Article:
Donna-camel-sIt’s hard to go wrong when you get to spend half a day in Jerusalem and the other half in Bethlehem, as a group of traveling friends and supporters of Baptists Today learned today. We began with a visit to the Mount of Olives, where we could tax our camera batteries, pose for the requisite group photo with the Old City as a background, ride a camel or donkey, and imagine how different it was when Jesus used to walk from Bethany across the Mount of Olives and into Jerusalem. Cemetery-DomeOn our walk down the Palm Sunday road we stopped to visit a section of the massive Jewish cemetery that continues to add tombs more then 2,000 years after the oldest ones, found at the bottom of the hill. A Jewish belief that when the Messiah comes, he will stand on the Mount of Olives before the resurrection fuels its popularity as a burial site. DominusFlevvitAt Dominus Flevvit, the traditional site at which Jesus wept over Jerusalem, we paused to consider the hardness of human hearts, and to wonder to what extent Jesus weeps over us. GethsemaneDevotional thought gave way to a spate of bargaining as group members dickered for Cashmere scarves on the steeply descending road, then turned left into the grounds of the Garden of Gethsemane, a site that has been revered since the time of Jesus.

The partial arch, hidden by a Medieval wall, marks the Huldah Gate, from which pilgrims could enter the temple.

The partial arch, hidden by a Medieval wall, marks the Huldah Gate, from which pilgrims could enter the temple.

A quick bus ride brought us to the Davidson Center at the Southern Steps, where we climbed some of the same steps Jesus could have climbed if he had entered the temple from the south, through the Huldah Gate.

Visitors can't help but admire the Southern wall of the Temple Mount while listening to psalms of ascent.

Visitors can’t help but admire the Southern wall of the Temple Mount while listening to psalms of ascent.

We read from two psalms that are called “Songs of Ascent,” and which may have been sung by pilgrims as they made their way to worship during the festivals. The second half of the day took us to Bethlehem, where we drove through the ugly wall that separates Bethlehem — which is part of the West Bank — from Israel. At Bethlehem Bible College we enjoyed a delicious lunch and settled in for a listen and learn session with Alex Awad, former dean of students at the college and head of its humanitarian outreach arm, the Shepherd’s Society.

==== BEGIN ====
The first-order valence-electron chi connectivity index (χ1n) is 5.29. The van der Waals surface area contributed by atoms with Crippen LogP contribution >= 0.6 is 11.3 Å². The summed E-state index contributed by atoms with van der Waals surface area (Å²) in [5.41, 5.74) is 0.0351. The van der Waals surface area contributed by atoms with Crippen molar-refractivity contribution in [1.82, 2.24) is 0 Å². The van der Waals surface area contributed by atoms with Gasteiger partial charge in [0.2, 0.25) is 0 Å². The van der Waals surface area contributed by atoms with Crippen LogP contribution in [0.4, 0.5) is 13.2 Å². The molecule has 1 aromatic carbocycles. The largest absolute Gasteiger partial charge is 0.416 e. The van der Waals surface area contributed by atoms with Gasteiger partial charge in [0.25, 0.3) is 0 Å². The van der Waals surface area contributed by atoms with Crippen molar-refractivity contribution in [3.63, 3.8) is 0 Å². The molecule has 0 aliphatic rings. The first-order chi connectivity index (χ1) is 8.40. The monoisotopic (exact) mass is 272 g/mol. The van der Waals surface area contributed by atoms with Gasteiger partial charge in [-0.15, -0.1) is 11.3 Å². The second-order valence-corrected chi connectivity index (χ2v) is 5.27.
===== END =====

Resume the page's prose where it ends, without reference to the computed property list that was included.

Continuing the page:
An Israeli watchtower along the wall that separates Israel from the West Bank --  built well inside Palestinian territory.

An Israeli watchtower along the wall that separates Israel from the West Bank — built well inside Palestinian territory.

The session provided a needed opportunity for us to learn about the ongoing strife in Israel from the point of view of a Palestinian Christian leader who has known much suffering and prejudice, but who maintains a charitable spirit and an enduring hope for peace between the Palestinians who have lost so much of their land, and the Jewish settlers who are allowed to continue squeezing them into ever-smaller spaces behind tall walls and security fences.

A part of the city of Bethlehem, from Bethlehem Bible College.

A part of the city of Bethlehem, from Bethlehem Bible College.

From the college we wound through narrow and crowded streets to the Church of the Nativity, which claims to be the oldest church in existence, and shows its age. The church — which houses Eastern Orthodox, Armenian Apostolic, and Roman Catholic spaces — is undergoing renovations with scaffolding that renders its usually dark interior even more foreboding. "Star marks the spot" where one tradition claims Jesus was born. The church is built over a tiny grotto that an old tradition claims to have been the birthplace of Jesus, with a 14-pointed silver star marking the supposed spot. After crowding into a small underground chapel commemorating St. Jerome, Nativity-Roseswho translated the Bible from Hebrew and Greek into what became known as the Latin Vulgate, we paused to smell the roses in a small garden before heading off to shop  — already in the dark at 4:45 p.m. — before returning to Ramat Rachel for another enjoyable dinner and some time for relaxing. Some of us, I believe, needed it.

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